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Old 06-09-2008, 12:41 AM   #11
Austinhomebrew
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Originally Posted by tdavisii View Post
55% maltose/45% glucose per AHS alcohol boost.......did a little research on the net.
http://en.wikipedia.org/wiki/Maltose
http://en.wikipedia.org/wiki/Glucose
Its straight sugar so it probably ferments almost 100% leaving nothing behind but the two famous byproducts c02 and our fav......alcohol.
Ive used straight corn sugar (dextrose) which is also referred to on wiki pedia as glucose to bump my ABV with no taste variation. You can buy a 5lb bag of corn sugar for like 5 bucks. was bored so i thought i would research.
Regular corn sugar will work fine but don't add too much. Since the alcohol boost is much more fermentable than corn sugar (high maltose content) it only takes 14 oz. to get an extra 1%. If you use corn sugar it will cost more than $1.99 to reach 1% and you want to limit the amount of adjucts to as close to 10% of the sugar as you can. The alcohol boost will add less adjuncts to you batch than any other sugar for less money without any side effects but the alcohol you wanted in the beer.

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Old 06-09-2008, 02:30 AM   #12
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I just used it in My German Weissbier. Bumped OG to 1.054. Cant' wait.

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Old 02-15-2010, 10:46 PM   #13
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Does it matter when you add the alc boost? I believe it calls for it to be added during the boil, and my brewing partner and I took that as meaning "at any time during the boil". If all we are doing is adding extra food for the yeast to consume we could technically add it at any time correct? Another question would be the effectiveness of adding multiple packages? Anyone care to comment on that?

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Old 02-16-2010, 01:45 PM   #14
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You can add it later, to add it to the fermenter just boil a few cups of water with it for a few minutes, let that cool a bit in a sink bath and dump it into the fermenter. The yeast will applaud the fresh feast.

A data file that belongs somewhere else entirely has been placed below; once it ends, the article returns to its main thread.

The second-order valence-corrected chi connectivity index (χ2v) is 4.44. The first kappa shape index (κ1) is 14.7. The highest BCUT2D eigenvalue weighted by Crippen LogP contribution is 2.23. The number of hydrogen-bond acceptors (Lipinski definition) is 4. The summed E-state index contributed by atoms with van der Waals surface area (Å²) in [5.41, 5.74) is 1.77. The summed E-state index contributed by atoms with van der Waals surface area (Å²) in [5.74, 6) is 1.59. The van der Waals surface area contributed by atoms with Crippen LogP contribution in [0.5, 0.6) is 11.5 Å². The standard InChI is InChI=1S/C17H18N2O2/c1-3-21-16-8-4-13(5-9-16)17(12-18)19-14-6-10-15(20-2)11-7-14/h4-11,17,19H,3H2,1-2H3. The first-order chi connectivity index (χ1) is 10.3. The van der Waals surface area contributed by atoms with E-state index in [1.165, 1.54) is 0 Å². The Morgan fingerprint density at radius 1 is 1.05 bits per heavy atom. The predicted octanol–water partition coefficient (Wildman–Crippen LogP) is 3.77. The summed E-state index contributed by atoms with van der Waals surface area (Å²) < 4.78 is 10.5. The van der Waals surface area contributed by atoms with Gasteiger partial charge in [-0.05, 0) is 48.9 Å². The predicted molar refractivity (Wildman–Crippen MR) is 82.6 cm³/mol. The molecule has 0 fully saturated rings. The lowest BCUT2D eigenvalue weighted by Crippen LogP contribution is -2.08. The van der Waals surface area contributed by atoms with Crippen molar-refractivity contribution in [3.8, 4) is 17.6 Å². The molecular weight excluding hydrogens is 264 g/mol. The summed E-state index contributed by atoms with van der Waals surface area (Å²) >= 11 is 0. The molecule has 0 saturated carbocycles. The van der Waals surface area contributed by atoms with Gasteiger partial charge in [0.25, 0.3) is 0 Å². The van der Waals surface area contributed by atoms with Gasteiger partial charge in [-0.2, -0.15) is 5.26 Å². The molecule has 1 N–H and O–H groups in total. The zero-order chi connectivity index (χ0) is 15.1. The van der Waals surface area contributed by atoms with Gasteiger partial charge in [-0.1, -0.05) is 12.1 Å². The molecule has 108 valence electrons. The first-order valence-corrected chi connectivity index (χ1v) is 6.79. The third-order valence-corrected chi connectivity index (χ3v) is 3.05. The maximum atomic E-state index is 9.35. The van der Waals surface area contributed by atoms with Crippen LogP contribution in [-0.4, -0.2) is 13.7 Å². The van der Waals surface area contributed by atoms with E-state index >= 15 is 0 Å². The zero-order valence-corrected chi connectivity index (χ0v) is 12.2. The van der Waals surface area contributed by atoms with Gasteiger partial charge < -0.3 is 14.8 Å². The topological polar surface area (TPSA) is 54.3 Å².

Like any adjunct it will dry out the beer and thin the mouthfeel so I wouldn't exceed 1-2%.

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Old 02-16-2010, 01:53 PM   #15
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I have used it a few time, works great.

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Old 05-04-2010, 06:59 PM   #16
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I used it on the AHS Red IPA and got it to about 6.5%ABV and it rocks. You do get some crazy mouth feel but thats from the extra alcohol. I will be using again.

Jon O

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Old 01-03-2013, 01:34 PM   #17
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I am brewing an ocktoberfest the kit appears to be 3.2 ercent based on beginning and ending gravities supplied on kit paperwork. I would like 5 to 5.5%. Can I use 2 alcohol boost kits? If not What's the best way to accomplish this? I am not a big fan of octoberfest but it came with the kit I got for xmas. Can anyone give me a god way to add a mild fruitiness to the beer? Which hop what amount. The kit contains 2 oz of I believe Liberty hopps.

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Old 01-03-2013, 01:40 PM   #18
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And this thread has risen from the dead!

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Old 07-12-2013, 03:48 PM   #19
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Regular corn sugar will work fine but don't add too much. Since the alcohol boost is much more fermentable than corn sugar (high maltose content) it only takes 14 oz. to get an extra 1%. If you use corn sugar it will cost more than $1.99 to reach 1% and you want to limit the amount of adjucts to as close to 10% of the sugar as you can. The alcohol boost will add less adjuncts to you batch than any other sugar for less money without any side effects but the alcohol you wanted in the beer.
I don't see how this is possible. Glucose is the most basic form of sugar, what all other sugars are converted to in any organism. Maltose is simply two glucose molecules condensed together. The yeast will use water to break it into to two glucose molecules. Yes, one molecule of maltose will make twice as much alcohol as glucose, but it weighs twice as much, and therefore, it will make an equal amount of alcohol as glucose by mass. Corn sugar is pure glucose. Unlike maltose, glucose is already in the form of the basic sugar, and won't have to be split as maltose does. I personally believe maltose and glucose will have the exact same effect except the yeast will have to spend the time breaking the maltose in half.
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